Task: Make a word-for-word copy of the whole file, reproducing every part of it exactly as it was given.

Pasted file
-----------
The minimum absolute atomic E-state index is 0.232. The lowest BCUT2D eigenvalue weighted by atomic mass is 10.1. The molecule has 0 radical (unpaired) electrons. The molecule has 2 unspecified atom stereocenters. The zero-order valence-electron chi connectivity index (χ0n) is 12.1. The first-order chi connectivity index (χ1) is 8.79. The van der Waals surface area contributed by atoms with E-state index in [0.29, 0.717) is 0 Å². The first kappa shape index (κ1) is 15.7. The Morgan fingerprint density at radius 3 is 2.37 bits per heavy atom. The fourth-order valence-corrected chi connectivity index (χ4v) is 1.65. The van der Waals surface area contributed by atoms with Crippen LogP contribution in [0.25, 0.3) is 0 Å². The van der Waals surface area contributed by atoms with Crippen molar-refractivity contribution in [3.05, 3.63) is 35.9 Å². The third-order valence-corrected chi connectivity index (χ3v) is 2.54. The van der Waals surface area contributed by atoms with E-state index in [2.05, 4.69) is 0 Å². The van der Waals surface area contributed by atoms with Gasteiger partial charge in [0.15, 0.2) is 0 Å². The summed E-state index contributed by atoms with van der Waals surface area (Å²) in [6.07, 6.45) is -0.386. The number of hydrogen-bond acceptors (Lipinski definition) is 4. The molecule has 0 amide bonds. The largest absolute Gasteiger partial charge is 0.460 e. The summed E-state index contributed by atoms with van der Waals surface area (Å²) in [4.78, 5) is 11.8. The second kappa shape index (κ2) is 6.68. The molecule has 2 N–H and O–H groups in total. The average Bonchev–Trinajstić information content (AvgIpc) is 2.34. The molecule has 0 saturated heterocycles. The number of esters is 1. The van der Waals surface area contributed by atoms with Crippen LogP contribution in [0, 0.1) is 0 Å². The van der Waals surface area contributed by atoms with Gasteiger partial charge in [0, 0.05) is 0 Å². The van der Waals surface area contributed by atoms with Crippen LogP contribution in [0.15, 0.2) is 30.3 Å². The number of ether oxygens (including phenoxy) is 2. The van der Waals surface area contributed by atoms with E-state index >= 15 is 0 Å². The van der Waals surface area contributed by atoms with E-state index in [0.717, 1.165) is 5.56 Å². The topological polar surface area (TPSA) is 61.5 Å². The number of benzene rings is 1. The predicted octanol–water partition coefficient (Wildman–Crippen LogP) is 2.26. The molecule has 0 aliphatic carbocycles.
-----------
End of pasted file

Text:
The minimum absolute atomic E-state index is 0.232. The lowest BCUT2D eigenvalue weighted by atomic mass is 10.1. The molecule has 0 radical (unpaired) electrons. The molecule has 2 unspecified atom stereocenters. The zero-order valence-electron chi connectivity index (χ0n) is 12.1. The first-order chi connectivity index (χ1) is 8.79. The van der Waals surface area contributed by atoms with E-state index in [0.29, 0.717) is 0 Å². The first kappa shape index (κ1) is 15.7. The Morgan fingerprint density at radius 3 is 2.37 bits per heavy atom. The fourth-order valence-corrected chi connectivity index (χ4v) is 1.65. The van der Waals surface area contributed by atoms with Crippen LogP contribution in [0.25, 0.3) is 0 Å². The van der Waals surface area contributed by atoms with Crippen molar-refractivity contribution in [3.05, 3.63) is 35.9 Å². The third-order valence-corrected chi connectivity index (χ3v) is 2.54. The van der Waals surface area contributed by atoms with E-state index in [2.05, 4.69) is 0 Å². The van der Waals surface area contributed by atoms with Gasteiger partial charge in [0.15, 0.2) is 0 Å². The summed E-state index contributed by atoms with van der Waals surface area (Å²) in [6.07, 6.45) is -0.386. The number of hydrogen-bond acceptors (Lipinski definition) is 4. The molecule has 0 amide bonds. The largest absolute Gasteiger partial charge is 0.460 e. The summed E-state index contributed by atoms with van der Waals surface area (Å²) in [4.78, 5) is 11.8. The second kappa shape index (κ2) is 6.68. The molecule has 2 N–H and O–H groups in total. The average Bonchev–Trinajstić information content (AvgIpc) is 2.34. The molecule has 0 saturated heterocycles. The number of esters is 1. The van der Waals surface area contributed by atoms with Crippen LogP contribution in [0, 0.1) is 0 Å². The van der Waals surface area contributed by atoms with Gasteiger partial charge in [0, 0.05) is 0 Å². The van der Waals surface area contributed by atoms with Crippen LogP contribution in [0.15, 0.2) is 30.3 Å². The number of ether oxygens (including phenoxy) is 2. The van der Waals surface area contributed by atoms with E-state index >= 15 is 0 Å². The van der Waals surface area contributed by atoms with E-state index in [0.717, 1.165) is 5.56 Å². The topological polar surface area (TPSA) is 61.5 Å². The number of benzene rings is 1. The predicted octanol–water partition coefficient (Wildman–Crippen LogP) is 2.26. The molecule has 0 aliphatic carbocycles.